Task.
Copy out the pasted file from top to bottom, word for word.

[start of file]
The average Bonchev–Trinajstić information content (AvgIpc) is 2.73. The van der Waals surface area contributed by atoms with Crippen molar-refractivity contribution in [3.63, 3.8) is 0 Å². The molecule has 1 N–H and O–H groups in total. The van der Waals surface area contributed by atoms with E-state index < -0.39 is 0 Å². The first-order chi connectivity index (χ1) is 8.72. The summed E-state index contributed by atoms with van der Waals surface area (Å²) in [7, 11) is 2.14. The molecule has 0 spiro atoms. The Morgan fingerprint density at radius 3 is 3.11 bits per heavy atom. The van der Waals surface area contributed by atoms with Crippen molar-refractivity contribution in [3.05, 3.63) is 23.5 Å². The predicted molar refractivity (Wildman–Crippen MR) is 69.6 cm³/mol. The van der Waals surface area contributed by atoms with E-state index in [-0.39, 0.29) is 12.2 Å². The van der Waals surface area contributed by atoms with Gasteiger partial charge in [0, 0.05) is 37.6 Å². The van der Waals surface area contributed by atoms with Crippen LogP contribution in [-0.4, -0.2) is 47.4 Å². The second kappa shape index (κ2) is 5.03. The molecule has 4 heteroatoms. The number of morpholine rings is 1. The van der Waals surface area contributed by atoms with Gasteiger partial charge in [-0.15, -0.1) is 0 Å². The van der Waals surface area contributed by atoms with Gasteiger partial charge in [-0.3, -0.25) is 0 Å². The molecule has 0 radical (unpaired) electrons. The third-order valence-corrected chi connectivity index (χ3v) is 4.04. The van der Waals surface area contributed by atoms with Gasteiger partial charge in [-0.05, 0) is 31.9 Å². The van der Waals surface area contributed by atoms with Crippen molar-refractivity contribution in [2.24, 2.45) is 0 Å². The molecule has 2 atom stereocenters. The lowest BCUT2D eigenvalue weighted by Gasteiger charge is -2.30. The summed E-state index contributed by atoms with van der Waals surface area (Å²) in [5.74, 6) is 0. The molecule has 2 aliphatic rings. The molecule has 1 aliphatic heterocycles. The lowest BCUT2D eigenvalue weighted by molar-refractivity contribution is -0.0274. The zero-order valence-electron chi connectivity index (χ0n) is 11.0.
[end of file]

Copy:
The average Bonchev–Trinajstić information content (AvgIpc) is 2.73. The van der Waals surface area contributed by atoms with Crippen molar-refractivity contribution in [3.63, 3.8) is 0 Å². The molecule has 1 N–H and O–H groups in total. The van der Waals surface area contributed by atoms with E-state index < -0.39 is 0 Å². The first-order chi connectivity index (χ1) is 8.72. The summed E-state index contributed by atoms with van der Waals surface area (Å²) in [7, 11) is 2.14. The molecule has 0 spiro atoms. The Morgan fingerprint density at radius 3 is 3.11 bits per heavy atom. The van der Waals surface area contributed by atoms with Crippen molar-refractivity contribution in [3.05, 3.63) is 23.5 Å². The predicted molar refractivity (Wildman–Crippen MR) is 69.6 cm³/mol. The van der Waals surface area contributed by atoms with E-state index in [-0.39, 0.29) is 12.2 Å². The van der Waals surface area contributed by atoms with Gasteiger partial charge in [0, 0.05) is 37.6 Å². The van der Waals surface area contributed by atoms with Crippen LogP contribution in [-0.4, -0.2) is 47.4 Å². The second kappa shape index (κ2) is 5.03. The molecule has 4 heteroatoms. The number of morpholine rings is 1. The van der Waals surface area contributed by atoms with Gasteiger partial charge in [-0.15, -0.1) is 0 Å². The van der Waals surface area contributed by atoms with Gasteiger partial charge in [-0.3, -0.25) is 0 Å². The molecule has 0 radical (unpaired) electrons. The third-order valence-corrected chi connectivity index (χ3v) is 4.04. The van der Waals surface area contributed by atoms with Gasteiger partial charge in [-0.05, 0) is 31.9 Å². The van der Waals surface area contributed by atoms with Crippen molar-refractivity contribution in [2.24, 2.45) is 0 Å². The molecule has 2 atom stereocenters. The lowest BCUT2D eigenvalue weighted by Gasteiger charge is -2.30. The summed E-state index contributed by atoms with van der Waals surface area (Å²) in [5.74, 6) is 0. The molecule has 2 aliphatic rings. The molecule has 1 aliphatic heterocycles. The lowest BCUT2D eigenvalue weighted by molar-refractivity contribution is -0.0274. The zero-order valence-electron chi connectivity index (χ0n) is 11.0.